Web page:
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The History of Superteams

When ex-Oklahoma City Thunder small forward Kevin Durant decided to sign with the Golden State Warriors in free agency, many fans chided him for taking the “easy route” out of the situation. Durant, they claimed, had decided to go to a team that was already championship caliber instead of staying in Oklahoma City and building a championship team himself.

A few years earlier, Cleveland Cavaliers star LeBron James announced his much-maligned move to join the Miami Heat alongside fellow stars Dwyane Wade and Chris Bosh. The team won back-to-back titles and went to the Finals for four consecutive years.

Before that, the combination of Kevin Garnett, Paul Pierce, Rajon Rondo and Ray Allen dominated the league, going to the finals twice in three years and posting multiple 60-win seasons. Moving further down the National Basketball Association (NBA) timeline, we continue to find stacked teams that often begin the season as heavy favorites to win the championship. Kobe Bryant and Shaquille O’Neal in the early 2000s. Michael Jordan, Scottie Pippen and Dennis Rodman in the 1990s. The Showtime Lakers of the 1980s. Bill Russell’s Celtics, who won eight straight titles between 1959 and 1966. Since its inception, the NBA has rarely been a league of parity.

However, the free agency superteam as we know it is actually a relatively recent invention. Most recent superteams are a result of players being acquired via unrestricted free agency, a concept that allows players to switch teams in free agency without repercussions which did not truly exist until 1988. Since then, many teams have followed the blueprint of finding one or two marquee players, then adding complementary players via free agency.

Unexpectedly, this route to the championship has not been without criticism. Many feel that those who join superteams are weak-minded and simply looking for the ever-elusive championship ring, which carries more weight than ever on a player’s legacy.

Durant’s move to join an already-loaded Warriors team that had broken the single-season wins record the year prior was the move that once again, gave the critics of the superteam plenty of fresh ammunition. It appeared that unlike before, when superstars joined together on average teams to turn them into superteams, top free agents would simply join the best team in the league.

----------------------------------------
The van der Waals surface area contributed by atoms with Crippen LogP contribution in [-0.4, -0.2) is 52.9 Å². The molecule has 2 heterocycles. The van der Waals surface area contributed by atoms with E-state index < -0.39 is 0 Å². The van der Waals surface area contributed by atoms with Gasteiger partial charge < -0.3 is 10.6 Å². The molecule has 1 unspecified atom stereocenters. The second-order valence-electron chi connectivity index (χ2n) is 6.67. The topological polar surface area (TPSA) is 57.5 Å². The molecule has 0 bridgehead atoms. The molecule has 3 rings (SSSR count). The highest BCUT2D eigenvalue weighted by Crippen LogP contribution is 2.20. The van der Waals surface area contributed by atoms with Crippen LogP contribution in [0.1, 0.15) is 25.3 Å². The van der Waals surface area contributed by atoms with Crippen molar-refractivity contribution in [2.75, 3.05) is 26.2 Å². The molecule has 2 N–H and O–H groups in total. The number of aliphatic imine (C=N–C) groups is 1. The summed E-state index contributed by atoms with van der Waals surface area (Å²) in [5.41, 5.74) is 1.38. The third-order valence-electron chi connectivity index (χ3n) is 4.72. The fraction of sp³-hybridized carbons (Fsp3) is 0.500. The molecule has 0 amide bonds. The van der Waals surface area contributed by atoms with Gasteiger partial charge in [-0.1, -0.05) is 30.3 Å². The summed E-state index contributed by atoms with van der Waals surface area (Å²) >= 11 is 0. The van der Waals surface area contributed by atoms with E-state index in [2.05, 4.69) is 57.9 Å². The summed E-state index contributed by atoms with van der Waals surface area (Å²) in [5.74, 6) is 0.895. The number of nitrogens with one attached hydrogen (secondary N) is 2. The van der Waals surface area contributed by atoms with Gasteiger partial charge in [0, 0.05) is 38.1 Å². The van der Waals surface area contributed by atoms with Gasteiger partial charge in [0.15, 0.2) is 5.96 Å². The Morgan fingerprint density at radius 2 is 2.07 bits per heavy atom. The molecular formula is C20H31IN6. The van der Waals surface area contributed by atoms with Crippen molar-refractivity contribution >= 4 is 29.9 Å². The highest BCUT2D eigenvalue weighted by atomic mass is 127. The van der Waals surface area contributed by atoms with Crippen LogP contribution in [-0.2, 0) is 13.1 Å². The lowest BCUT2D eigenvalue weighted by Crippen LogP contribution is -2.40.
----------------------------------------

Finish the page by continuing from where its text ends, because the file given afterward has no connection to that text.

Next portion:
“The fact that he [Durant] weakened another team and he’s gonna kind of gravy train on a terrific Warriors team,” said NBA Hall of Famer Charles Barkley, an outspoken opponent of superteams, “[I’m] just disappointed.”

Especially outraged by Durant’s decision were Thunder fans, who were quick to label him a traitor and a coward for joining a team that was not only already record-breakingly successful, but one that had knocked his team out of the playoffs in heartbreaking fashion less than a year ago in game seven of the Western Conference Finals.

When Durant returned to Oklahoma City as a member of the Warriors, he was met with distasteful signs and jeers by the crowd. The team itself even handed out shirts labeling him a coward to fans entering the arena.

But despite the intensity that surrounded the game, the supposed feud between the teams never manifested itself on the court. The Warriors cruised to a 21-point win, led by Durant’s season-high 40 points in the blowout.

This decidedly uneventful result of a supposedly marquee matchup has become a cornerstone in the argument against the superteam – the idea that these teams reduce league-wide viewership.

Many claim that since the presence of superteams means that there are only three or four realistic contenders for the championship, fans of other teams will lose interest in following the league.

Nevertheless, supporters of superteams will argue that a different team has won the championship each of the last four years, a feat not seen in decades that points to an unexpected increase in parity during the new era of superteams.

But this new increase in parity is not as clear-cut as it appears. Certain telltale signs point to a decrease in parity over the last few seasons, despite the winner of the Finals being unique each of the last four years.

What do each of the last six NBA Finals have in common? The presence of LeBron James. Moreover, James’ Cleveland Cavaliers have faced the Stephen Curry led Golden State Warriors in each of the last two Finals.

This season, a rematch of the last two years is often seen as nearly inevitable by many, including the teams themselves, who have been acquiring role players through signing and trade in an attempt to defeat the other team, without even considering the possibility of being defeated within their own conference.

In response to claims of predictability, those in favor of superteams will argue that the NBA has never been more exciting, shown by skyrocketing TV ratings, all-time highs in popularity among youth and an increasing role in popular culture the NBA has not had since Michael Jordan starred in Space Jam over 20 years ago.

On top of that, many would say that the superteam is just plain fun. There are few things in sports more entertaining than watching the Golden State Warriors shower down deep threes on an opponent as the Oracle Arena crowd rises up for each possession. Indeed, hardly anything is more wildly engaging than watching Kyrie Irving float up an alley-oop to LeBron James for the one-handed dunk.

In today’s sports world dominated by 30-second highlights on social media, nothing gets the audiences going like the display of utter control and dominance that a superteam  exemplifies.

This, combined with the league’s complicated history with the superteams, means that the superteam, like it or not, is most likely here to stay.

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